Jul 062004
 
Authors: Kyle Endres

Students who attended afternoon and evening classes at the

University of Utah in the 1980s partly have Rick Simpson to

thank.

Simpson, CSU’s new director of Continuing Education, worked with

the vice president for academic affairs at Utah to convert the

university from a mostly morning-class-based university to one that

had more flexibility for working and/or married students.

“We were thinking that through continuing education we might

have some great success by opening up afternoon and evening

classes,” Simpson said. “When we initially opened up the afternoon

and evening courses, the students were thrilled.”

Simpson begins his position at CSU on Aug. 1. He has been the

associate dean for academic outreach and continuing education at

Utah since 1991.

The Continuing Education director position has been open for the

past several years, and two interim directors filled the position

during that time.

“It can be a little unsettling without permanent leadership and

now we have permanent leadership with Rick Simpson, and I think

that’s a positive,” said Provost/Academic Vice President Peter

Nicholls.

Nicholls said he believed CSU wanted to establish the direction

it wanted Continuing Education to go before it hired a permanent

director.

“(Simpson) definitely has strong leadership skills and he has

the personality that you want to get behind him and do stuff for

him,” said Michael Schoenly, network administrator for Continuing

Education.

Simpson visited campus Thursday and Friday to meet with the

Continuing Education staff and CSU administration members. He said

the challenge of the position, the university’s reputation and the

fact that he is from Colorado all played into his decision to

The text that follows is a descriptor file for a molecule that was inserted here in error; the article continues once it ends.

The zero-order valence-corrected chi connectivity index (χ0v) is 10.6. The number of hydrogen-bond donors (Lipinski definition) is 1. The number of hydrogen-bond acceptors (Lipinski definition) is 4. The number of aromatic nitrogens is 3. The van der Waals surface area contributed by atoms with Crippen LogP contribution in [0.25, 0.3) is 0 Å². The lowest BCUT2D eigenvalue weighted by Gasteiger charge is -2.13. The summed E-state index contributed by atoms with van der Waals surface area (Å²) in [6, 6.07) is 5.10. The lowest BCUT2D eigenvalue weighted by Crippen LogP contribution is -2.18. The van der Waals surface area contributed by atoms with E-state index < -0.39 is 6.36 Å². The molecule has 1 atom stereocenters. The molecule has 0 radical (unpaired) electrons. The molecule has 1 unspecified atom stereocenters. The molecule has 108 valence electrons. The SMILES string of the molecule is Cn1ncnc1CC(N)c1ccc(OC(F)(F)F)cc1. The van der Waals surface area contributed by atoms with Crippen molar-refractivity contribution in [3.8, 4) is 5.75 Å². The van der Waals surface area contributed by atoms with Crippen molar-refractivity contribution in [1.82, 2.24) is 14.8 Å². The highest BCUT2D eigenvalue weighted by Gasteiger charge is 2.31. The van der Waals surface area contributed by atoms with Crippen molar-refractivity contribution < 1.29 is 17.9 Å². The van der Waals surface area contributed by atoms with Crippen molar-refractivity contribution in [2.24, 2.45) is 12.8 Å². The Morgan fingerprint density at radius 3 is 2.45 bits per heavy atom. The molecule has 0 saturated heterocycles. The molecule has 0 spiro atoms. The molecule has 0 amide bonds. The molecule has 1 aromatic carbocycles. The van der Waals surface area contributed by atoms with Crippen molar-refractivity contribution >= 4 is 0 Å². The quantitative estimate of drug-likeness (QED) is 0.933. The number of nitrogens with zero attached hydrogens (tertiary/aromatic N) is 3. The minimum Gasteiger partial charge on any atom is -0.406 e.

apply.

He also said he considers continuing education to be an

essential part of people’s lives long after they receive their

degrees.

“Continuing education is a process that engages people in

lifelong learning and continuous learning primarily for the reality

of adapting to change,” he said. “You don’t just come to Colorado

State University and spend four years and then stop learning or go

to graduate school and then stop learning. You essentially will be

involved in an educational process the rest of your life.”

Some of Simpson’s plans for the division include further

embedding CSU in its surrounding community and increasing programs

at the individual, organizational and community levels. He also

wants to look at expanding CSU’s presence in Colorado, possibly by

working with CSU Cooperative Extension, which already operates in

much of the state.

Continuing Education does have a campus in Denver, but Simpson

said he believes there are other parts of the state that could

benefit from Continuing Education locations, including Colorado

Springs.

“It seems like he wants to take us in a more diverse direction

than we have in the past, so it’s exciting,” said Bonnie Grantham,

marketing manager for Continuing Education.

Nicholls said Simpson’s experience, Utah track record,

management skills and personal skills all played a part in his

being offered the position.

“I think Rick is going to be very helpful to the deans and the

faculty in enabling them to mount successful programs at a

distance,” Nicholls said. “I think he has the management skill and

the personal skills to run this unit.”

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